What do food, weight, and shame have in common? Well, more than enough to keep us talking for ninety minutes. And then some.
In most circles, the mere mention of the word shame can stop a conversation dead in its tracks. But when you’re hanging out with psychotherapists, it’s an entirely different story…
On the sunny Saturday of April 12th, I co-presented a workshop with Brook Damour—Food For Thought: An Exploration of Weight, Shame, and the Unconscious.
As part of the Northwest Alliance for Psychoanalytic Study’s annual conference, Forum 2014, our presentation was designed to expand the conversation about food, weight, and shame.
I imagine that at this point you are wondering:
“Whatever possessed her to spend a beautiful spring Saturday inside a conference center talking about shame when she could have been out in her garden or playing in the sunshine with her grandkids?”
Well, let me tell you.
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Not a day goes by that I don’t witness the destructive effects of shame about weight and food. Shaming messages are everywhere—in the media, in the medical literature, in social conversation—and they are hurting many.
But when I witness firsthand how this shame is affecting the patient sitting in front of me, it’s heartbreaking. In those moments I want to do anything I can to ease this unnecessary burden.
It was from these painful experiences that this workshop was conceived.
So why did I choose to launch my workshop to mental health clinicians?
The answer is quite simple:
I knew that their minds and hearts would be open. And I knew that they would add much to the conversation.
But it was more than that.
I imagined that as first-hand witnesses to the shame their clients feel about weight and food, that they, too, would be eager to ease the burden. And they were.
After all, I was not the only one willing to sacrifice a sunny spring Saturday to be there.
And more still.
Believing that excess weight is purely a psychological issue, many seek psychotherapy for weight loss. That puts these clinicians on the front lines—without adequate information.
Just like medical providers, mental health clinicians are not educated about the powerful effects of food and excess weight on the body and brain.
I wanted to empower them with medical knowledge, broaden their understanding of the complexities of weight issues, and learn from their wealth of experience.
It was that simple. And that complex.
The group was engaged and passionate from the beginning, just as I knew they would be.
Layer by layer we dug deeper into the profound impact of these issues on so many of our clients.
We shattered the myths that are so prevalent: that there are simple solutions to weight issues and that obesity is the result of a moral failing.
We discussed the chronic nature of weight issues and that obesity is a medical condition. We talked about the comprehensive approach used by obesity medicine specialists.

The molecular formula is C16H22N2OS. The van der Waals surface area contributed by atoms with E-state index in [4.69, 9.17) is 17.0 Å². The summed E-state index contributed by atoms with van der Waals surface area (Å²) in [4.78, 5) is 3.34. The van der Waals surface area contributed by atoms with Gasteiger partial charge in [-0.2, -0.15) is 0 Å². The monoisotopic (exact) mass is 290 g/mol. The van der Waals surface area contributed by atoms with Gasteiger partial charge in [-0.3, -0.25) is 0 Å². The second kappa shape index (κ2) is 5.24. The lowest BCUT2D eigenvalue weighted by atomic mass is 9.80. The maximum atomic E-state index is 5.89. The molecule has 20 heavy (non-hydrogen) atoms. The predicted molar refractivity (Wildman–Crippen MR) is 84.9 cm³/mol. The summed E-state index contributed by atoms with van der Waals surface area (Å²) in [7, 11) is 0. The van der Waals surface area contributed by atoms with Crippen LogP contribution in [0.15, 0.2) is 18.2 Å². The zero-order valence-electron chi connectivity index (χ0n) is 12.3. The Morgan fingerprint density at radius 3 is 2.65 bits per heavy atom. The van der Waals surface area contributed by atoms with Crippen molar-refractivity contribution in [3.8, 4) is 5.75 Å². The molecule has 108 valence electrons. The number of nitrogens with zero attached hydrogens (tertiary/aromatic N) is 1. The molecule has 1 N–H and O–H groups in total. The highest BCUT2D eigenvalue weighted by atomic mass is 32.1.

I taught them that low-carb eating decreases appetite and cravings and improves mood and energy and health. And that high carb eating has the opposite effect.
This is vital knowledge for all clinicians who treat people with weight issues.
My co-presenter, Brook Damour, led the discussion on the psychological origins of food intake patterns. She highlighted the impact of childhood relationships with caregivers and food on a person’s current relationship to food. She talked about how clinicians can shift it towards a healthier one.
Then we integrated our knowledge into a discussion about shame.
We examined the self-perpetuating cycle of shame: How societal shame about weight and food becomes internalized, leading to extremes in food intake, which then become a source of shame, leading to further extremes in food intake, and so on.
We talked about how unfair it is that refined foods are designed to hijack the brain into overeating, leaving a person with even more shame than when they started.
But mostly we talked about how we can acknowledge, explore, and ease this burden of shame. After all, that was why we were all there.
Before I knew it, our time was up. It felt like the end, but it was not.
The conversation has just begun. There is so much more to talk about…
My day at Forum 2014 filled me with hope. It was good to connect with passionate, dedicated clinicians who are thirsty to know more.
We are on the same team, and our team is growing.
I am refining and expanding Food for Thought to bring the message to more mental health clinicians. The length of the workshop will be extended to allow time for deeper exploration and further conversation.
I am also developing a similar workshop for medical professionals.
I will keep you posted on the dates and locations for both workshops as they are confirmed.
My hope is to continue to grow our team of medical and mental health professionals who are knowledgeable and sensitive about the issues that accompany excess weight. The future health of our nation depends on it.
If you are interested in having me present my workshop to your group, please email me at firstname.lastname@example.org or call me at 206 229-2764.
If you attended my recent workshop, I’d love it if you would leave a comment about your favorite takeaway from it.